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Distributed Database Management Systems. Lecture 24. Distributed Database Management Systems. Virtual University of Pakistan. Fragmentation. We know there are different types, we start with the simplest one and that is the PHF

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distributed database management systems1

Distributed Database Management Systems

Virtual University of Pakistan

slide4
We know there are different types, we start with the simplest one and that is the PHF
  • Supposedly, you have already gone through the design phase and have got the predicates to be used as basis for PHF, just as a reminder
slide5
From the user queries, we first collect the simple predicates and then we form a complete and minimal set of minterm predicates, a minterm predicate is ….., you know that otherwise refer back to lecture 16, 17
slide6
Lets say we go back to our Bank example, and lets say we have decided to place our servers at QTA and PESH so we have two servers where we are going to place our PHFs
slide7
As before we register our servers and now at our Enterprise Manager we can see two instances of SS
  • At each of the three sites we define one database named BANK and also one relation, normal base table, however, for the fragmentations to be disjoint (a correctness requirement) we place a check on each table at three sites, how….
slide8
We name our fragments/local tables as custQTA, custPESH
  • Each table is defined as

create table custPESH(custId char(6), custName varchar(25), custBal number(10,2), custArea char(5))

slide9
In the same way we create 2 tables one at each of our two sites, meant for containing the local users
  • Users that fall in that area and the value of the attribute custArea is going to be the area where a customer’s branch is, so its domain is {pesh, qta)
slide10
To ensure the disjointness and also to ensure the proper functioning of the system, we apply a check on the tables
  • The check is
  • Peshawar customers are allocated from the range C00001 to C50000, likewise
slide11
QTA is C50001 to C99999
  • So we apply the check on both tables/fragments accordingly, although they can be applied while creating the table, we can also apply them later, like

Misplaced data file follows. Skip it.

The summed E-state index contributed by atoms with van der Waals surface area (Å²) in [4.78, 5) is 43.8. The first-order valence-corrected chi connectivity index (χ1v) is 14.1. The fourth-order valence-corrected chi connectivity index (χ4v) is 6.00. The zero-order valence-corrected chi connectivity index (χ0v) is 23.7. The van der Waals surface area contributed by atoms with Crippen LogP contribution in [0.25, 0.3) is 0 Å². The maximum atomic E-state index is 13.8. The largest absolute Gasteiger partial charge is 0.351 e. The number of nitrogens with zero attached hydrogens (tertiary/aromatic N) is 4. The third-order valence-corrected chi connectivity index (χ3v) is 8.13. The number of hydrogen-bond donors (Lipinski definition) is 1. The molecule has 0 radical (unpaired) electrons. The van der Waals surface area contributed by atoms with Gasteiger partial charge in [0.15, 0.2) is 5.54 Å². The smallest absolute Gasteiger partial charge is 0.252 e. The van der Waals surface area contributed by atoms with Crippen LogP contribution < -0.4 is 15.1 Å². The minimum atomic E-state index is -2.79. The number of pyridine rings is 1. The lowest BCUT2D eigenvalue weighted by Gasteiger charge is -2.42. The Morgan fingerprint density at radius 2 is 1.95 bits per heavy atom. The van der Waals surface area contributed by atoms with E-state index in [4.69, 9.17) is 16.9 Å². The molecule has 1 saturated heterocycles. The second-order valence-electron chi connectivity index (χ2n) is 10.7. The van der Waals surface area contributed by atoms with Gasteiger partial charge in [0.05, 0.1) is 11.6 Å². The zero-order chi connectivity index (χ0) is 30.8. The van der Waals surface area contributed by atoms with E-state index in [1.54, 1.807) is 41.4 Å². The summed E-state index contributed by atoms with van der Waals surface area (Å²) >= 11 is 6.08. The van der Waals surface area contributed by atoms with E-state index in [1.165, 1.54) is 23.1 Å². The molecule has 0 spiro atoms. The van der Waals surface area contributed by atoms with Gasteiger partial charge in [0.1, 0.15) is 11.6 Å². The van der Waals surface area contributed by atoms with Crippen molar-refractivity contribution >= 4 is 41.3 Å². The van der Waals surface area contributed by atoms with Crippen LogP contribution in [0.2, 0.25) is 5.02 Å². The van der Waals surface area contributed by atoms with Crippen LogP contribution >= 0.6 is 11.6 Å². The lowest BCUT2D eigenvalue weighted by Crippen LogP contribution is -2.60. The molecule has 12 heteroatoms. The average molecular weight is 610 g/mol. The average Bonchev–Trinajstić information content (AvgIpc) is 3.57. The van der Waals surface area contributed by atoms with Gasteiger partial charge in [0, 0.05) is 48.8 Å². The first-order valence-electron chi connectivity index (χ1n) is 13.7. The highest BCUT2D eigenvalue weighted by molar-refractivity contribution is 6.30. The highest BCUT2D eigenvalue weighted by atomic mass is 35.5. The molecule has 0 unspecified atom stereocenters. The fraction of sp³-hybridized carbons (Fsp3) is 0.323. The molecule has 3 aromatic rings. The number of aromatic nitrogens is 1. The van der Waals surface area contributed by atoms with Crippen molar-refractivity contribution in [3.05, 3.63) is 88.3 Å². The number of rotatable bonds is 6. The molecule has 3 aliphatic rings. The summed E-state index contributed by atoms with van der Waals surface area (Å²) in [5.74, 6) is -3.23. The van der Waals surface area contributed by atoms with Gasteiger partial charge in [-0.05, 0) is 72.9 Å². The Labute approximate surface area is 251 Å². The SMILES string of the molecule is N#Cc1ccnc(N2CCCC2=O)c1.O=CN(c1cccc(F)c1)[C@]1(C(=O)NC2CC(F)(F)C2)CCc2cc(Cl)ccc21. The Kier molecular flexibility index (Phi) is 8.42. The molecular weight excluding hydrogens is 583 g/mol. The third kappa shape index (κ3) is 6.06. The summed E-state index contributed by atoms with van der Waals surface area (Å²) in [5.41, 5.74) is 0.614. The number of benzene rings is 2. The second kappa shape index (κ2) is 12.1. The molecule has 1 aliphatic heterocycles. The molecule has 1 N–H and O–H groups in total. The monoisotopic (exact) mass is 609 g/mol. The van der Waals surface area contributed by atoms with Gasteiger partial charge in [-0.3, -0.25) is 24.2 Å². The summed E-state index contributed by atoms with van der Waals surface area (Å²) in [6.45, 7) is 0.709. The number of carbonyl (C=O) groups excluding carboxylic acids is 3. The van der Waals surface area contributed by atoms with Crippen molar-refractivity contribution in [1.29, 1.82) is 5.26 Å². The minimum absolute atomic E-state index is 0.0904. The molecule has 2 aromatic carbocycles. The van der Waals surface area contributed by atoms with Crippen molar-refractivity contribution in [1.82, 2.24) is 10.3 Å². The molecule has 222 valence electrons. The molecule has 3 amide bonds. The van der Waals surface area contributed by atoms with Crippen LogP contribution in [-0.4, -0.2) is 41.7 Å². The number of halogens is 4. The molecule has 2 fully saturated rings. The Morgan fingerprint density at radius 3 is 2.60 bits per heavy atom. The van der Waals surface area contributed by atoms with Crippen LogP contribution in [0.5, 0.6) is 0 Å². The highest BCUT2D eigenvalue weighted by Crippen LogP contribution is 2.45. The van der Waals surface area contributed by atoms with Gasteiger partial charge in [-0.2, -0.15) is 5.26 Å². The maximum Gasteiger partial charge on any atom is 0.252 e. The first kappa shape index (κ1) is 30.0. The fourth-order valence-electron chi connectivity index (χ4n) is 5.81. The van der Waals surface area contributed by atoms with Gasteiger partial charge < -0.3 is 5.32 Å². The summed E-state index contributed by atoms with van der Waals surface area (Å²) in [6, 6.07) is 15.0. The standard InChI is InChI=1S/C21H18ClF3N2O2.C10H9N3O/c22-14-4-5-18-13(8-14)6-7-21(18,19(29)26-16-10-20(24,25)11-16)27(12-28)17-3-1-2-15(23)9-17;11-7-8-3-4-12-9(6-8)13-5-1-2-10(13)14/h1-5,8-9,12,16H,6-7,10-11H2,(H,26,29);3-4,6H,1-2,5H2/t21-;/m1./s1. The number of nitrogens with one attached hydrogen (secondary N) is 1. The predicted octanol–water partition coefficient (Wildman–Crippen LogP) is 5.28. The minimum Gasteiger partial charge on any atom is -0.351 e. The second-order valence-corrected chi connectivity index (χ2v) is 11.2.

slide12
Alter table custPesh add constraint chkPsh check ((custId between ‘C00001’ and ‘C50000’) and (custArea = ‘Pesh’))
  • Alter table custQTA add constraint chkQta check ((custId between ‘C50001’ and ‘C99999’) and (custArea = ‘Qta’))
slide13
Tables have been created on local sites and are ready to be populated, start running applications on them, and data enters the table, and the checks ensure the entry of proper data in each table. Now, the tables are being populated
slide16
Next thing is to create a global view for the global access/queries, for this we have to link the servers with each other, this is required
  • You have already registered both the servers, now to link them
  • You can link them using Enterprise Manager or alternatively through SQL, we do here using SQL
slide17
Connect Pesh using Query Analyzer
  • Then execute the stored procedure sp_addlinkedserver
  • The syntax is
slide18
sp_addlinkedserver

@server = ‘QTA',

@srvproduct = '',

@provider = 'sqloledb', @datasrc = ‘mysystem\QTA‘

  • You will get two messages, if successful, like ‘1 row added’ and ‘1 row added’
slide19
You have introduced QTA as a linked server with PESH.
  • We have to perform this operation on the other server, that is, we have to add linked server PESH at QTA
slide20
Setup is there, next thing is to create a partitioned view
  • In SQL Server, a partitioned view joins horizontally partitioned data across multiple servers
  • The statement to create the partitioned view is
slide21
Create view custG as

select * from custPesh

Union All

select * from QTA.bank.dbo.custQTA

  • Likewise, we have to apply same command at QTA
  • Create view custG as

select * from custQta

Union All

select * from PESH.bank.dbo.custPesh

slide22
Once it is defined, now when you access data from custG, it gives you data from all four site.
  • It is also transparent
slide23
Now lets say if you are connected with Pesh, and you give the command

Select * from custPesh

You get the output

slide25
Same is the case with the users of the QTA server, they pose the query
  • Select * from custQTA
  • Like a local user
slide27
The previous two examples represent access of a local user, now if the global users, like from Management, want to access data across all sites, they will pose the query against the global view, like
  • Select * from custG
slide29
All this is transparent from the user, that is, the distribution of data
  • Global user gets the feeling, as if all the users’ data is placed on a single place
  • For the administrative purposes they can perform analytical types of queries on this global view, like
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